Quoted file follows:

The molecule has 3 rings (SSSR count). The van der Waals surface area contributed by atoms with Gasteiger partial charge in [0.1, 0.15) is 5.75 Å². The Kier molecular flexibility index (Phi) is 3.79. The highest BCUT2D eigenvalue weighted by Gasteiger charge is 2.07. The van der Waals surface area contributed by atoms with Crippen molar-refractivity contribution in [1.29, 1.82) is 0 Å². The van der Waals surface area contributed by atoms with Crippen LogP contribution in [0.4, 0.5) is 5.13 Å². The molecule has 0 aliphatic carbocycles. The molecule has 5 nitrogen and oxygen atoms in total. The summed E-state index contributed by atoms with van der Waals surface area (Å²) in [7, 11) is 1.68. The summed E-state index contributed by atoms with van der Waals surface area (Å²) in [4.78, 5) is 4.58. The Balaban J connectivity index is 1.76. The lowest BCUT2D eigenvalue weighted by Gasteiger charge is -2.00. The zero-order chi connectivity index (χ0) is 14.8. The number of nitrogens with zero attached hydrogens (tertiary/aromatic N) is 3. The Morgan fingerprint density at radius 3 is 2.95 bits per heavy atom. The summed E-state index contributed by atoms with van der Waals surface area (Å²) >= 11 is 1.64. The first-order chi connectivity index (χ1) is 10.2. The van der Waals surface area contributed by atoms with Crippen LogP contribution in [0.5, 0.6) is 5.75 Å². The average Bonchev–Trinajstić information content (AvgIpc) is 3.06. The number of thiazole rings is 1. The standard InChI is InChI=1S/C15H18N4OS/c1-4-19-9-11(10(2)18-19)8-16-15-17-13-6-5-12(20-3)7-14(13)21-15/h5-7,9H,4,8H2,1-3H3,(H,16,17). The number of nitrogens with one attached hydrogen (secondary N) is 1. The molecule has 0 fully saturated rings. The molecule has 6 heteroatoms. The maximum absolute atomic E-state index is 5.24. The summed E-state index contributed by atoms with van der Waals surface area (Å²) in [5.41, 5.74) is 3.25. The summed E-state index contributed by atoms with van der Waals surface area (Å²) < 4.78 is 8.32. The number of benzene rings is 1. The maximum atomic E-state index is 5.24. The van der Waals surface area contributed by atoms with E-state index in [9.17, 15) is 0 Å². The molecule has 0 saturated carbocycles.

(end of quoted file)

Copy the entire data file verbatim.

The molecule has 3 rings (SSSR count). The van der Waals surface area contributed by atoms with Gasteiger partial charge in [0.1, 0.15) is 5.75 Å². The Kier molecular flexibility index (Phi) is 3.79. The highest BCUT2D eigenvalue weighted by Gasteiger charge is 2.07. The van der Waals surface area contributed by atoms with Crippen molar-refractivity contribution in [1.29, 1.82) is 0 Å². The van der Waals surface area contributed by atoms with Crippen LogP contribution in [0.4, 0.5) is 5.13 Å². The molecule has 0 aliphatic carbocycles. The molecule has 5 nitrogen and oxygen atoms in total. The summed E-state index contributed by atoms with van der Waals surface area (Å²) in [7, 11) is 1.68. The summed E-state index contributed by atoms with van der Waals surface area (Å²) in [4.78, 5) is 4.58. The Balaban J connectivity index is 1.76. The lowest BCUT2D eigenvalue weighted by Gasteiger charge is -2.00. The zero-order chi connectivity index (χ0) is 14.8. The number of nitrogens with zero attached hydrogens (tertiary/aromatic N) is 3. The Morgan fingerprint density at radius 3 is 2.95 bits per heavy atom. The summed E-state index contributed by atoms with van der Waals surface area (Å²) >= 11 is 1.64. The first-order chi connectivity index (χ1) is 10.2. The van der Waals surface area contributed by atoms with Crippen LogP contribution in [0.5, 0.6) is 5.75 Å². The average Bonchev–Trinajstić information content (AvgIpc) is 3.06. The number of thiazole rings is 1. The standard InChI is InChI=1S/C15H18N4OS/c1-4-19-9-11(10(2)18-19)8-16-15-17-13-6-5-12(20-3)7-14(13)21-15/h5-7,9H,4,8H2,1-3H3,(H,16,17). The number of nitrogens with one attached hydrogen (secondary N) is 1. The molecule has 0 fully saturated rings. The molecule has 6 heteroatoms. The maximum absolute atomic E-state index is 5.24. The summed E-state index contributed by atoms with van der Waals surface area (Å²) in [5.41, 5.74) is 3.25. The summed E-state index contributed by atoms with van der Waals surface area (Å²) < 4.78 is 8.32. The number of benzene rings is 1. The maximum atomic E-state index is 5.24. The van der Waals surface area contributed by atoms with E-state index in [9.17, 15) is 0 Å². The molecule has 0 saturated carbocycles.